PARIS – In ceremonies marked by youthful optimism and old-world Napoleonic pomp, Emmanuel Macron swept into office Sunday as France’s new president pledging to fortify the European Union, redesign French politics and glue together his divided nation.
Macron’s presidency began with a visit to troops wounded in overseas combat – a reminder of France’s large global military presence and role in fighting extremists from Syria to Africa.
He’s expected to name a prime minister imminently, and to show his commitment to reviving European unity. Macron takes his first presidential trip Monday to Berlin to meet Chancellor Angela Merkel.
In a lofty but lucid inaugural speech, Macron vowed to lift France out of its sense of decline and lost purpose, and seize again its place in the world.
“The time has come for France to rise up to the occasion. The division and fractures across our society must be overcome … because the world expects us to be strong, solid, clairvoyant.”
He promised to take France’s responsibilities to tackle today’s crises – “the migration crisis, the climate challenge, authoritarian abuse, the excesses of capitalism in the world and of course terrorism. Nothing now strikes one and spares the other. We are all interdependent. We are all neighbors.”
The 39-year-old Macron is the youngest president in the country’s history and the eighth president of France’s Fifth Republic, which was created in 1958. A former economy minister with pro-business, pro-European views, Macron is the first French president who doesn’t originate from the country’s two mainstream parties.
After Macron was formally declared president at the Elysee Palace, 21 cannon shots were fired from across the Seine River at the Invalides monument, where Napoleon is entombed.
Macron later solemnly paid tribute at the Tomb of the Unknown Soldier beneath the Arc de Triomphe, greeting veterans and military officers in formation beneath the imposing arch.
Macron takes charge of a nation that, when Britain leaves the European Union in 2019, will become the EU’s only member with nuclear weapons and a permanent seat on the U.N. Security Council.
Reviving support for European unity will be among his top priorities. France is a founding member of the 28-nation EU and its third-largest economy after Germany and Britain.
“We will need a more efficient Europe, a more democratic Europe, a more political Europe because it’s the instrument of our power and our sovereignty. I will work on that,” he said Sunday.
Before the ceremony, he met for an hour with his predecessor, Francois Hollande, taking a last few minutes to discuss the most sensitive issues facing France, including the country’s nuclear codes.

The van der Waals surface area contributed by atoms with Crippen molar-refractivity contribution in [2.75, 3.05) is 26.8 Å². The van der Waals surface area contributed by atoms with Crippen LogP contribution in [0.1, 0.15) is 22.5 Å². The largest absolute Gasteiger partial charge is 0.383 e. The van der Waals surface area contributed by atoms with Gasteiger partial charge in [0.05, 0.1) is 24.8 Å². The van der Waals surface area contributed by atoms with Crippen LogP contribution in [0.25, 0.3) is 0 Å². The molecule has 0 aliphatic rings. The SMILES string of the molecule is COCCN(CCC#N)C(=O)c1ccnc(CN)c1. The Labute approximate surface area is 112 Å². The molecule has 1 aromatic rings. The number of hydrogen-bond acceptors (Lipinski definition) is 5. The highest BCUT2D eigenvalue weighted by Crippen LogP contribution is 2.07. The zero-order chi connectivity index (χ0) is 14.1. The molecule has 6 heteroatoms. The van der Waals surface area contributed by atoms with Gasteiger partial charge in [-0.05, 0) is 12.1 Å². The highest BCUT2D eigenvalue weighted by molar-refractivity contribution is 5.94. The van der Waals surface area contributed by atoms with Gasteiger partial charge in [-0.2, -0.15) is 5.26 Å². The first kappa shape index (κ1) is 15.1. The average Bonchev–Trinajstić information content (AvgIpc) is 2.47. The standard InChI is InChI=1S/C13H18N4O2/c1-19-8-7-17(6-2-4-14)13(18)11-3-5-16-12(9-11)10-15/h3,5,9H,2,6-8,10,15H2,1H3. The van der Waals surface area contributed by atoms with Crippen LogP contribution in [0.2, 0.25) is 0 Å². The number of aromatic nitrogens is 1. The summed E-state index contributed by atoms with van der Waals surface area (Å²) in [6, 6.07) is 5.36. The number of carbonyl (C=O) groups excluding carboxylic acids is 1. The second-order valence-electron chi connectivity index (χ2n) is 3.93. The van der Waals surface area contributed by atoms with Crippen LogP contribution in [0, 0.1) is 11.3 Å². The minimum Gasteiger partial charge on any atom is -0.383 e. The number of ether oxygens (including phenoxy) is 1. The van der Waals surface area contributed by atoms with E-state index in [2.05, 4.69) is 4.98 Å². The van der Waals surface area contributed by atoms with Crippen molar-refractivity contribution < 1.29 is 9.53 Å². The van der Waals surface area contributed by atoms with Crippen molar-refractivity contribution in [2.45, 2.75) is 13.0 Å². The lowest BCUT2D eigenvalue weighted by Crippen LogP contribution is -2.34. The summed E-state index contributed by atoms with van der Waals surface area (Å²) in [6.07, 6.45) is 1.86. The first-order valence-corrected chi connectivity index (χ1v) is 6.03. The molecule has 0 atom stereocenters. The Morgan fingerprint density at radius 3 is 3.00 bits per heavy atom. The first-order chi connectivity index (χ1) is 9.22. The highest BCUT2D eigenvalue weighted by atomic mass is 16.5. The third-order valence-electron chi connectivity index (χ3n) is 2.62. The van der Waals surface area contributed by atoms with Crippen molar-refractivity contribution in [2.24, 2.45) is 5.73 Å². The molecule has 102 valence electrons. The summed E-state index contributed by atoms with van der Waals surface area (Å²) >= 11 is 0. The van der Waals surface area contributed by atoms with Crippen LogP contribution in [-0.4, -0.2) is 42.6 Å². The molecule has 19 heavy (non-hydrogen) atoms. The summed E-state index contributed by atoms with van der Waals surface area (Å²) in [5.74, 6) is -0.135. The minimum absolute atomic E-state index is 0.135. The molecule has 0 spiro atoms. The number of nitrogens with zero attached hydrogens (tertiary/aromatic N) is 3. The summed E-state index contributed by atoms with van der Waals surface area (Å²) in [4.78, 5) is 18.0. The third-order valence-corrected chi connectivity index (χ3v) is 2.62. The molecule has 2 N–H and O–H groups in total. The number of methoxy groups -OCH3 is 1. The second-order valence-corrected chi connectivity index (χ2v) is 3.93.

In a visibly moving moment for both, Macron accompanied Hollande to his car, shaking hands and applauding him along with the employees of the French presidency who had gathered in the palace’s courtyard.
The two men had known each other well. Macron was Hollande’s former adviser, then his economy minister from 2014 to 2016, when Macron quit the Socialist government to launch his own independent presidential bid.
About 300 guests, officials and family members gathered in the Elysee reception hall, including Macron’s wife, Brigitte.
The new president arrived on the Champs-Elysees Avenue under a heavy rain – recalling Hollande’s inauguration five years ago. But unlike his predecessor, Macron managed to avoid getting wet. The bad weather often associated with the former Socialist president has become a joke for the French.
After his time at the tomb, Macron went to shake hands with supporters along the Champs-Elysees, who were taking selfies and waving French tricolor flags, before coming back to the palace for a lunch with his family.
Earlier, he and France’s new first lady briefly posed for photographers at the front porch of the palace after Hollande left. The couple will now live at the Elysee Palace.
Macron met with Paris Mayor Anne Hidalgo later Sunday and visited the Percy military hospital in the Paris suburb of Clamart to meet with two soldiers injured during French operations in Mali last year and one wounded in Afghanistan in 2010. The media wasn’t allowed to cover the visit.
Macron has promised to reinvigorate French politics by bringing in new faces, and will form a government in the coming days.
His Republic on the Move movement – barely a year old – is hoping to elect a majority of lawmakers in next month’s parliamentary elections so that he can pass his programs. It has announced an initial list of 428 candidates for the 577 seats up for grabs in France’s lower house of parliament in the vote on June 11 and 18.
Many of the candidates are newcomers in politics. Their average age is 46, compared to 60 for the outgoing assembly. Half of them are women. Only 24 are lawmakers running for re-election.
Hollande, meanwhile, went on Twitter to describe the “terrible ordeals” that marked his five-year term, from deadly attacks to Greece’s debt crisis. He defended his unpopular presidency in a series of tweets minutes after leaving the Elysee Palace.
Hollande noted his accomplishments in getting the Paris Agreement on climate change, legalizing gay marriage and doing “everything possible to ensure that Greece stays in Europe.”
“We lived through crises but we held together. France remained France,” he tweeted.
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